At 17,000 feet (5 km) the periscope opened and was available for the astronaut to use. Glenn tried to look out the overhead window instead, but it was coated with so much smoke and film that he could see very little. The spacecraft continued to descend on the drogue chute. The antenna section jettisoned and the main chute deployed and opened to its full diameter. Mercury Control reminded Glenn to manually deploy the landing bag. He toggled the switch and the green light confirmation came on. A "clunk" could be heard as the heat shield and landing bag dropped into place, four feet (1.2 m) below the capsule.

Splashdown

The destroyer Noa hoists the Friendship 7 capsule aboard

The spacecraft splashed down in the North Atlantic at coordinates near 21°20′N 68°40′W, 40 miles (64 km) short of the planned landing zone. Retrofire calculations had not taken into account spacecraft weight loss due to use of onboard consumables. USS Noa, a destroyer code-named "Steelhead", had spotted the spacecraft when it was descending on its parachute. The destroyer was about 6 miles (9.7 km) away when it radioed Glenn that it would reach him shortly. Noa came alongside Friendship 7 seventeen minutes later.

One crewman cleared the spacecraft antenna and another crewman attached a line to hoist Friendship 7 aboard. After being pulled from the water the spacecraft bumped against the side of the destroyer. Once Friendship 7 was on deck, Glenn intended to leave the capsule through the upper hatch, but it was too hot in the spacecraft and Glenn decided to blow the side hatch instead. He told the ship's crew to stand clear and hit the hatch detonator plunger with the back of his hand. The detonator plunger recoiled, and slightly cut the astronaut's knuckles through his glove. With a loud bang, the hatch was off. A smiling Glenn got out of Friendship 7 and stood on the deck of Noa. His first words were, "It was hot in there."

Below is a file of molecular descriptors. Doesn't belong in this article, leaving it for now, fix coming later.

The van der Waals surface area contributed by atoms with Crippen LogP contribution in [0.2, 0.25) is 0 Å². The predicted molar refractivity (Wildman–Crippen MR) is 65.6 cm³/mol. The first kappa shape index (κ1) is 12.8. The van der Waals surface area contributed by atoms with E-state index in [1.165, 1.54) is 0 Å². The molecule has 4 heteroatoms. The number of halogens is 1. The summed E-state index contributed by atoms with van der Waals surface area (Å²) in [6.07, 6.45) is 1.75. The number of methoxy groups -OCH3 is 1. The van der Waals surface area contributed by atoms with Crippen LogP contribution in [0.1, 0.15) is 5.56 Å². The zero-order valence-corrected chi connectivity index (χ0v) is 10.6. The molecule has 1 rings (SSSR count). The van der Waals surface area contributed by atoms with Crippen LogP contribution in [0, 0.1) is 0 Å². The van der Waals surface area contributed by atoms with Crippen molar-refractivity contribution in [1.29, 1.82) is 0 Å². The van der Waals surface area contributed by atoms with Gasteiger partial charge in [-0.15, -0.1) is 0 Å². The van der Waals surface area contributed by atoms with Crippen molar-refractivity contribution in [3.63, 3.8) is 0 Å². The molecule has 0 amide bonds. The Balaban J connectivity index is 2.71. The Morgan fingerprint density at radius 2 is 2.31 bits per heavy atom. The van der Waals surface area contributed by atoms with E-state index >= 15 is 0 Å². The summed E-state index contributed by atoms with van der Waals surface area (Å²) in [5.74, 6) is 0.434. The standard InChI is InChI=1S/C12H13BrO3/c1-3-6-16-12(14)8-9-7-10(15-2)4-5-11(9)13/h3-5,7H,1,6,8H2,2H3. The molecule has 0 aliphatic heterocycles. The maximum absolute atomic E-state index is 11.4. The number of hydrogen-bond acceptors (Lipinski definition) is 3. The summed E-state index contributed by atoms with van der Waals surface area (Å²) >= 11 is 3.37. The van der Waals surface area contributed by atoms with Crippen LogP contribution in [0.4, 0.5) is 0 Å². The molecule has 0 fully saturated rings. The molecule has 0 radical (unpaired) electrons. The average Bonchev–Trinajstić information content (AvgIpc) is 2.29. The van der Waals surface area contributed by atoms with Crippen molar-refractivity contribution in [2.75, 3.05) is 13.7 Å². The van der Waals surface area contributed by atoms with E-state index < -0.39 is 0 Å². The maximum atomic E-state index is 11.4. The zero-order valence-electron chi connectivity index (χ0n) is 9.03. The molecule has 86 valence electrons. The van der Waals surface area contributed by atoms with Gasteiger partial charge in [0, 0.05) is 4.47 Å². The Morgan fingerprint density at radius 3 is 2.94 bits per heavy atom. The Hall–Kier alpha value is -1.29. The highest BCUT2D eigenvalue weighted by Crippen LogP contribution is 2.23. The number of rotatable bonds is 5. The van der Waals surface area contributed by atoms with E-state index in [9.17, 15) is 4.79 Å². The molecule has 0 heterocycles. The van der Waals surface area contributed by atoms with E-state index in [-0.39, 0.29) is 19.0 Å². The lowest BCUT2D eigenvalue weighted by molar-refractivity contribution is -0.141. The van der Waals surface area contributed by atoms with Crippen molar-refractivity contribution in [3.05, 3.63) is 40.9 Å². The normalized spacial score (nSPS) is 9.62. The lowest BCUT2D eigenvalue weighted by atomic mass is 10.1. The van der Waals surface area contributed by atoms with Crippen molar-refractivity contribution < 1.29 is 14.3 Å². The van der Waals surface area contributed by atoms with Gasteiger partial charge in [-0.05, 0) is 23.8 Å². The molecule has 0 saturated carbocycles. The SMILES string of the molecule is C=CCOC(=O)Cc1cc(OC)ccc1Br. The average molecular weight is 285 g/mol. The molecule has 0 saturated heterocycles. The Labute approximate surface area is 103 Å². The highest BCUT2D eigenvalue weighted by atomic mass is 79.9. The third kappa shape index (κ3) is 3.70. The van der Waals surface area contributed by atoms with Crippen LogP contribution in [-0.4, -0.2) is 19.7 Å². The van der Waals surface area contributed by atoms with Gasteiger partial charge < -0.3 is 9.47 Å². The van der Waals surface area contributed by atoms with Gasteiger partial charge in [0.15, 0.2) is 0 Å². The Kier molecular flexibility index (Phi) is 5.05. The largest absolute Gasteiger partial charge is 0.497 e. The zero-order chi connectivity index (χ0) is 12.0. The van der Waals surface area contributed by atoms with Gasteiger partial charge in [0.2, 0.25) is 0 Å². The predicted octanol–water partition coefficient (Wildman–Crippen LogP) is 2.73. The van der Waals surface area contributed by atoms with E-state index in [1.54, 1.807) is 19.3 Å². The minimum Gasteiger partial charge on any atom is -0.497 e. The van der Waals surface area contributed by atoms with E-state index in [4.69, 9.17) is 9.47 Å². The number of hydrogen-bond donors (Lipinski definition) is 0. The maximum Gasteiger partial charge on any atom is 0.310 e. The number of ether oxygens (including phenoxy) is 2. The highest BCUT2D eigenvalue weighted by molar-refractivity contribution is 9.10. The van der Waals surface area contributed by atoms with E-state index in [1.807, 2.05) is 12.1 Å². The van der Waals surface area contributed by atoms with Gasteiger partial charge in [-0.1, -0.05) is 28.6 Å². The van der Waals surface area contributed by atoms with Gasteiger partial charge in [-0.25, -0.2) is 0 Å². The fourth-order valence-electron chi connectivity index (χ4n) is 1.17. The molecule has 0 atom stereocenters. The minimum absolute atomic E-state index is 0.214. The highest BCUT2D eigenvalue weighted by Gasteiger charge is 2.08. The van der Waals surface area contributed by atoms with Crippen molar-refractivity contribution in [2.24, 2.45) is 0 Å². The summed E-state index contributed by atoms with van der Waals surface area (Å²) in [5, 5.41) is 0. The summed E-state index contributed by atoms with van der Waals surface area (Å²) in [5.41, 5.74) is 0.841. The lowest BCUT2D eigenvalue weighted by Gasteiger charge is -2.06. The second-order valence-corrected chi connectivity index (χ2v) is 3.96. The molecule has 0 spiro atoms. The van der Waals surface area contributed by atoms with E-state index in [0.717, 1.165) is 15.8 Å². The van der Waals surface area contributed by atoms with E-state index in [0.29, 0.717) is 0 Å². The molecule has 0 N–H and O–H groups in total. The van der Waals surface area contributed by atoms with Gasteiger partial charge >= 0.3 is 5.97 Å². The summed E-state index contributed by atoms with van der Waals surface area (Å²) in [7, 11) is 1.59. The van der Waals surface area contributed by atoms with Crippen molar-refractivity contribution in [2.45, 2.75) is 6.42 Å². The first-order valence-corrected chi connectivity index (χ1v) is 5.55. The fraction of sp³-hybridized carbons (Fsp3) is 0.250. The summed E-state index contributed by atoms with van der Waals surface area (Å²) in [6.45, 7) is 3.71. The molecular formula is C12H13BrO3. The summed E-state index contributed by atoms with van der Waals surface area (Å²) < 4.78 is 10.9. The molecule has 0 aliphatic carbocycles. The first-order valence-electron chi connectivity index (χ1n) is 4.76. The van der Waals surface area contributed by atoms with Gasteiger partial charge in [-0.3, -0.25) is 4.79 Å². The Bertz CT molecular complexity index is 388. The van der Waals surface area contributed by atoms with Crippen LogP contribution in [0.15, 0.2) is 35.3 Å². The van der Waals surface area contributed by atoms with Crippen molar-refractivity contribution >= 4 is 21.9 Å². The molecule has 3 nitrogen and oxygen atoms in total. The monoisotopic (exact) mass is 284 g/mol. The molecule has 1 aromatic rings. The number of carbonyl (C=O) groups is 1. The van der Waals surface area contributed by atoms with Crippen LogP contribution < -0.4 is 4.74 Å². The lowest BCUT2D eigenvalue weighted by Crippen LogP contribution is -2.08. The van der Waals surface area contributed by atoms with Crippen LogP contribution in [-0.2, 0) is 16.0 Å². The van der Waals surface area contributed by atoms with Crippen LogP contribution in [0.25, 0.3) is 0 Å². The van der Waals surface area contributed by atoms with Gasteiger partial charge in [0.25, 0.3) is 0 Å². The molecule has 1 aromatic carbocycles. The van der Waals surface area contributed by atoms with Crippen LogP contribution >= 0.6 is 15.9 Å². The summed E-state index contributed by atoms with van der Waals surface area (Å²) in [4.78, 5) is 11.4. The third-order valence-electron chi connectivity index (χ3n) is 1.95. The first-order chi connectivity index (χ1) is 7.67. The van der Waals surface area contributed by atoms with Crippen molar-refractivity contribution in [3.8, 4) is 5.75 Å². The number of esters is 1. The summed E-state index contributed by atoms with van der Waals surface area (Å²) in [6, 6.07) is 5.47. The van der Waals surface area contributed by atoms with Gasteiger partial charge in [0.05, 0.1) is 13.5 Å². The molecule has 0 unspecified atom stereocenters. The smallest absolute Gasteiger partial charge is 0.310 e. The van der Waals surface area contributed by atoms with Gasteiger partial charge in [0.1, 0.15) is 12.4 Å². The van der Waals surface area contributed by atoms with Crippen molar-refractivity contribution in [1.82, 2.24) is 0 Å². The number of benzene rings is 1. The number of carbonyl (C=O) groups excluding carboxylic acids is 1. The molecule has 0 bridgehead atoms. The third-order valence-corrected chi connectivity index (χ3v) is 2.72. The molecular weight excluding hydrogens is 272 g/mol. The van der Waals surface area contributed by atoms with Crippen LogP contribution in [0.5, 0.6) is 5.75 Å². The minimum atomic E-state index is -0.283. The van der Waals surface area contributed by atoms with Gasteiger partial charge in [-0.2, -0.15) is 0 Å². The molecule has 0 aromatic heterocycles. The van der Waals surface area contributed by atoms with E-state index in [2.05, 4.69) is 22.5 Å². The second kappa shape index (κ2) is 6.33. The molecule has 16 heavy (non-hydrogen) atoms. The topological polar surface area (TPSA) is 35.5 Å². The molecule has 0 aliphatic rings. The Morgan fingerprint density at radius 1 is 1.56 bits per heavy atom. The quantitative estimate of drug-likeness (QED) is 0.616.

The astronaut and spacecraft came through the mission in good shape.

</snip>


Godspeed, John Glenn!

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Reply 57 Years Ago Today; John Glenn is first American to Orbit the Earth (Original post)
Dennis Donovan Feb 20 OP
Sherman A1 Feb 20 #1
DeeDeeNY Feb 20 #2
FarPoint Feb 20 #3
Dave Starsky Feb 20 #4
Dennis Donovan Feb 20 #5
Dave Starsky Feb 20 #6

Response to Dennis Donovan (Original post)

Wed Feb 20, 2019, 07:33 AM

1. I remember

These Mecrury capsules were built close to my home.

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Response to Dennis Donovan (Original post)

Wed Feb 20, 2019, 07:59 AM

2. What an amazing and dramatic story

I was in sixth grade but didn’t fully absorb it all at the time. Thanks for this beautiful reminder.

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Response to Dennis Donovan (Original post)

Wed Feb 20, 2019, 08:26 AM

3. A Hero if mine...

Had the pleasure of meeting him in Ohio.... Democrats State Dinner in Columbus.

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Response to Dennis Donovan (Original post)

Wed Feb 20, 2019, 09:08 AM

4. A dramatic reenactment...

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Response to Dave Starsky (Reply #4)

Wed Feb 20, 2019, 11:05 AM

5. Great scene from an exceptional movie!

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Response to Dennis Donovan (Reply #5)

Wed Feb 20, 2019, 02:45 PM

6. I think that was the first time I ever heard Holst's "The Planets".

And it was used perfectly.

That's one of my favorite movies of all time.